Goals and Success

  • Published
  • By MSgt Justin L. Ashjian
  • Peterson Area Dental Laboratory
One of my favorite questions to ask formal leaders is how they define success. Interestingly, I’ve never heard one relate success to rank.

I also ask Airmen how they define success and have received an array of answers. The most common answer, usually following a long pause, is in some way related to goal accomplishment. Almost everyone I’ve spoken with seems to understand this concept, so why do so many people not have goals or make goals and settle for less than what they set out for?

I believe it is our job to mentor everyone around us regardless of rank. Part of this includes getting to know people as individuals, helping them figure out what they want in life, and following up on their progress. When we can instill a sense of self-accountability in people, where they get disappointed in themselves for falling short and quit making excuses, we leave them with a powerful drive to succeed. Some people just need someone else to believe in them before they begin to unleash their potential.

If you are not able to make goals and follow through on them, it will be hard for you to coach others on success.

When is the last time you asked yourself “Where am I going from here and what do I want out of life?” Do you have a solid answer to those questions? Too many of us take life one day at a time with no real path of what we want to accomplish. We cross bridges as they come, just surviving to live another day.

Find a leader that knows what he or she wants and look at the drive and determination they have, the will and grit they bring each day. Do you want to be more like them or do you want to quit because you can’t compete with them?

Successful people don’t change their goals because they are tired or the timing isn’t perfect. They don’t find an excuse for why they couldn’t get it done; they just get it done and move on. If you fall into the trap of getting discouraged because of the accomplishments of others, you need to change your game plan. Reevaluate what’s important to you and focus your energy on improving yourself.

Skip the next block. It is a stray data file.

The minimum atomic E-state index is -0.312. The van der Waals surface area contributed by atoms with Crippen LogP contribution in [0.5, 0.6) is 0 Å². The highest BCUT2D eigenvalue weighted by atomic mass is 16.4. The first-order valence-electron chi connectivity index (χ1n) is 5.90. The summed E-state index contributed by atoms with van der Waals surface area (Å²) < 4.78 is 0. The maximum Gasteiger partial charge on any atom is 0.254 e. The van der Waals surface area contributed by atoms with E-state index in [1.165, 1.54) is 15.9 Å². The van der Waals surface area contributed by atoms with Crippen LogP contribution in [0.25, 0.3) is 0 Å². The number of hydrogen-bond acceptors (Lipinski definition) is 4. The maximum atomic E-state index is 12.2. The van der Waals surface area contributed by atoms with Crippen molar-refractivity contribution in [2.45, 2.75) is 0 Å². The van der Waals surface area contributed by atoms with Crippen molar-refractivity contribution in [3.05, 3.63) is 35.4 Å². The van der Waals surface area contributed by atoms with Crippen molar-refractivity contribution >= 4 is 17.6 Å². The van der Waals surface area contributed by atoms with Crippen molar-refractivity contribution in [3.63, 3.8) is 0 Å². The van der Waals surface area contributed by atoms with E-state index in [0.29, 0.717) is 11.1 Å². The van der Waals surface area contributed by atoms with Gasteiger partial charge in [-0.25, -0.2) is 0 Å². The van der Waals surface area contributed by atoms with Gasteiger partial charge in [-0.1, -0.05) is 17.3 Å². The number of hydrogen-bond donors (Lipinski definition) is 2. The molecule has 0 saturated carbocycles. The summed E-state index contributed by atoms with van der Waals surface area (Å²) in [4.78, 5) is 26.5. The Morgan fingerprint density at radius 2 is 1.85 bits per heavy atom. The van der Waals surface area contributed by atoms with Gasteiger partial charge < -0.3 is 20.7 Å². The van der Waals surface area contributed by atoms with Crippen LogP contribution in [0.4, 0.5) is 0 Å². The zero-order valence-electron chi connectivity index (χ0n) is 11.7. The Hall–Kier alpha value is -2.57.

One of the most overlooked aspects of setting goals is aligning them with your value - not your supervisor’s values and not your friends’ values. You must be willing to make sacrifices. If you make a fitness goal but aren’t willing to sacrifice television time or sleep, you value television and sleep too much. It’s not always easy to align goals with values, but follow-through is what separates mediocrity from greatness. To be successful, you must commit to holding yourself accountable.

Setting challenging goals and strategizing a path to accomplishing them should be a priority in every aspect of life. If you are spending time that is not focused on goal accomplishment, it is wasted time. Evaluate your routines to see how much waste is in your day. Sure, goals are risky. You may put in all the work and still come up short, which is why it takes mental toughness and resilience to keep grinding when the odds are against you. As Ray Lewis, retired NFL star, said, “If it was easy, everybody would do it.”

When I was younger I was getting ready for a football game and it was blistering cold outside. I looked at my brother and said, “It’s too cold to play.” He smiled and said, “I love it, I dominate in the cold!”

The lesson he taught me was to find a way to thrive in uncomfortable situations. There isn’t anyone I know that has been able to achieve success without the ability to face adversity and overcome it. It’s easy to shine when everyone is patting you on the back and praising your efforts, but when you are beat down and no one is watching, your real character emerges. Vince Lombardi said, “Winning is a habit, but unfortunately, so is losing.”